Since the exhaust burner has a heating power of PExB = 10 kW instead of only PEHD = 4 kW for the EHD, the emission reduction is much more significant when only adding the burner. Compared to the EHD performance in Figure 14, the burner additionally reduces emissions up to 55% (Stuttgart WC). Without additional control measures, the exhaust burner is already able to achieve all scenarios except for the Parking Area. This demonstrates the high impact of the heating power. The additional pollutant emissions of the ExB are negligible compared to the benefit of the additional exothermal output. To achieve the Parking Area scenario, an additional pre-heating time is necessary. With the 15 s implemented in the ExB PreH option, the emission factor is already 90% below the ZIE target. A minor pre-heating time, e.g., of 5 s, would already be sufficient here.

6. Conclusions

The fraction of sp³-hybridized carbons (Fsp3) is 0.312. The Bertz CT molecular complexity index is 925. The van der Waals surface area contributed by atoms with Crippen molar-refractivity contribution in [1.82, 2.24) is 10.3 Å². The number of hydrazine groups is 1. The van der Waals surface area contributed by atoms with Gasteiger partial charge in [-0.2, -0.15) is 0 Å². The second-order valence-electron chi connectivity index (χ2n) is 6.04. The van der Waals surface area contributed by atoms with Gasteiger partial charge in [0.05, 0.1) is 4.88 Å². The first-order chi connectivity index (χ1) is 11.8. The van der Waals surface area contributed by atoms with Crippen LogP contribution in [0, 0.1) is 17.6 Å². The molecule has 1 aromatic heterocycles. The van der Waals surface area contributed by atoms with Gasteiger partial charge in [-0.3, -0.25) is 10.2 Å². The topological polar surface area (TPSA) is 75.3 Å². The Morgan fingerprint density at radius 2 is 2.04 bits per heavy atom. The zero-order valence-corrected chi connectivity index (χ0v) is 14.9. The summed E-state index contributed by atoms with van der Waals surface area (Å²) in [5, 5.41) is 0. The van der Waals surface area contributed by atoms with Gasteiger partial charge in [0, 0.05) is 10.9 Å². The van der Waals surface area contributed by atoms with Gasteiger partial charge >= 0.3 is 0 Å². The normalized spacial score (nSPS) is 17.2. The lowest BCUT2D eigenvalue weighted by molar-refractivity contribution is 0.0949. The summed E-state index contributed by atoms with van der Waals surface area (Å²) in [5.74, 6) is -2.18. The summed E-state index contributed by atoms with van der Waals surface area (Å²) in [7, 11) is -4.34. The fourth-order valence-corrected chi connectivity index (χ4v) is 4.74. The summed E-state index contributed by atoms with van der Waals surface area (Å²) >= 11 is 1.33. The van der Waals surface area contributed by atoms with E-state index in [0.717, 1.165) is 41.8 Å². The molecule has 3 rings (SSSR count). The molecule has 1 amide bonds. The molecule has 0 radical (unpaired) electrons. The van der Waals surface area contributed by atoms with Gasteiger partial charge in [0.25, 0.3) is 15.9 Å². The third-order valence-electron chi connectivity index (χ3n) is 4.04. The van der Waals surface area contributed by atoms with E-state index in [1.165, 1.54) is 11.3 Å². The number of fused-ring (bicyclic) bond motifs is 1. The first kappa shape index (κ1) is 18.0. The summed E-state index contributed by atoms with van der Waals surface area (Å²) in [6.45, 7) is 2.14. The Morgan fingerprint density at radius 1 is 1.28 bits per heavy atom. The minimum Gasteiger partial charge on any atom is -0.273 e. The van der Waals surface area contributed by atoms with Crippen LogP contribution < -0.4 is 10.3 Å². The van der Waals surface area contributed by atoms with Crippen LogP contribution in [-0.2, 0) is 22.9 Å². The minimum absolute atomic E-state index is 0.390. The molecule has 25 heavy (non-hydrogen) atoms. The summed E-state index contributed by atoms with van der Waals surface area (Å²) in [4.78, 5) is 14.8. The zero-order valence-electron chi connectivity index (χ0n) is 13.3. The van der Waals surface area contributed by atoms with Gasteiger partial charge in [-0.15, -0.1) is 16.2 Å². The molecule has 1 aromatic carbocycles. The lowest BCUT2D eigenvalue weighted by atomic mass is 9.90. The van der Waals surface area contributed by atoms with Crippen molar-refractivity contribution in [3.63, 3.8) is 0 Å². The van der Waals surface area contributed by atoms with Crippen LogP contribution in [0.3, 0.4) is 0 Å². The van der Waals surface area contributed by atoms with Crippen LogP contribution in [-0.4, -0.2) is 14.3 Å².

For both Euro 7 and Zero-Impact Emissions, mandatory technologies must be implemented in a gasoline passenger car. Most importantly, when using a three-way catalyst, the engine must be operated stoichiometrically in the full operation range and the relative size of the catalyst must be increased compared to the installed combustion engine power and therefore maximum mass flow. While this base vehicle might achieve very low emissions under normal driving and ambient conditions, additional measures are necessary for the challenging conditions that are tested for under Euro 7 and Zero-Impact Emissions scenarios. Cold start emissions must be reduced with additional exhaust heating. A 4 kW electrical heater disc can manage even the harshest conditions for the Euro 7 scenario, when the accessible power of the engine is limited to 25% of nominal power while the average catalyst temperature is below 400 °C. The NOX results range from 3.5 to 11.4 mg/km. For Zero-Impact, further reduction is necessary. This can be achieved by adding a pre-heating time of 15 s to the power limitation, accomplishing NOX emission factors down to 2.7 mg/km. The drawbacks in terms of the customer value of a vehicle that is limited at such conditions could be tolerated, as high engine power demand in the first ~30 s scarcely occurs.